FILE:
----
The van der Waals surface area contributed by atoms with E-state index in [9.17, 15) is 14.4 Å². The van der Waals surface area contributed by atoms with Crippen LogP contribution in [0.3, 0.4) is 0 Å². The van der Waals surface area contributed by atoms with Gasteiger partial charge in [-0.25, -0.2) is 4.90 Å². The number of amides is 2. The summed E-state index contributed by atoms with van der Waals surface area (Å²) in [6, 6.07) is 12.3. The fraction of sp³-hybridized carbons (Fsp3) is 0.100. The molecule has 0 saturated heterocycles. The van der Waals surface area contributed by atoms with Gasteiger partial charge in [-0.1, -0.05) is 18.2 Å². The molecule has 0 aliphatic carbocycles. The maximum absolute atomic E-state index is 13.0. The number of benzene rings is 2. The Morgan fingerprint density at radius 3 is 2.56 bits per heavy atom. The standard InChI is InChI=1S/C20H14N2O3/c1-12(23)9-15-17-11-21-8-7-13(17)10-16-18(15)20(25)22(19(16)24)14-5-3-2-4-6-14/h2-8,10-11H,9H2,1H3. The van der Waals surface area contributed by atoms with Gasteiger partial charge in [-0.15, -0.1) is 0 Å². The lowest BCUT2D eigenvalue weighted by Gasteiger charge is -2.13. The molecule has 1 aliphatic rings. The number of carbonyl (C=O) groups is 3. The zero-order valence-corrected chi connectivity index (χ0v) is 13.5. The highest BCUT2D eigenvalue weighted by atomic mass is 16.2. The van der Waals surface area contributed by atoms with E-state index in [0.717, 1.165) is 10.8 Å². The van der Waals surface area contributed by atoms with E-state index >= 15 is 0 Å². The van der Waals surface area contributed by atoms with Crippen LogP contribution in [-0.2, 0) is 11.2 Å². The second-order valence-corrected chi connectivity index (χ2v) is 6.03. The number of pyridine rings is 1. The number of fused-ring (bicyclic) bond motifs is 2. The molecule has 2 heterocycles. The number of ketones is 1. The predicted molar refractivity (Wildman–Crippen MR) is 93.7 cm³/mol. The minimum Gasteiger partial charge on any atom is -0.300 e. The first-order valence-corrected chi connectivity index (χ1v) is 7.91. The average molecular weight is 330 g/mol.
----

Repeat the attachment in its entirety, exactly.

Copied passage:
The van der Waals surface area contributed by atoms with E-state index in [9.17, 15) is 14.4 Å². The van der Waals surface area contributed by atoms with Crippen LogP contribution in [0.3, 0.4) is 0 Å². The van der Waals surface area contributed by atoms with Gasteiger partial charge in [-0.25, -0.2) is 4.90 Å². The number of amides is 2. The summed E-state index contributed by atoms with van der Waals surface area (Å²) in [6, 6.07) is 12.3. The fraction of sp³-hybridized carbons (Fsp3) is 0.100. The molecule has 0 saturated heterocycles. The van der Waals surface area contributed by atoms with Gasteiger partial charge in [-0.1, -0.05) is 18.2 Å². The molecule has 0 aliphatic carbocycles. The maximum absolute atomic E-state index is 13.0. The number of benzene rings is 2. The Morgan fingerprint density at radius 3 is 2.56 bits per heavy atom. The standard InChI is InChI=1S/C20H14N2O3/c1-12(23)9-15-17-11-21-8-7-13(17)10-16-18(15)20(25)22(19(16)24)14-5-3-2-4-6-14/h2-8,10-11H,9H2,1H3. The van der Waals surface area contributed by atoms with Gasteiger partial charge in [-0.15, -0.1) is 0 Å². The lowest BCUT2D eigenvalue weighted by Gasteiger charge is -2.13. The molecule has 1 aliphatic rings. The number of carbonyl (C=O) groups is 3. The zero-order valence-corrected chi connectivity index (χ0v) is 13.5. The highest BCUT2D eigenvalue weighted by atomic mass is 16.2. The van der Waals surface area contributed by atoms with E-state index in [0.717, 1.165) is 10.8 Å². The van der Waals surface area contributed by atoms with E-state index >= 15 is 0 Å². The van der Waals surface area contributed by atoms with Crippen LogP contribution in [-0.2, 0) is 11.2 Å². The second-order valence-corrected chi connectivity index (χ2v) is 6.03. The number of pyridine rings is 1. The number of fused-ring (bicyclic) bond motifs is 2. The molecule has 2 heterocycles. The number of ketones is 1. The predicted molar refractivity (Wildman–Crippen MR) is 93.7 cm³/mol. The minimum Gasteiger partial charge on any atom is -0.300 e. The first-order valence-corrected chi connectivity index (χ1v) is 7.91. The average molecular weight is 330 g/mol.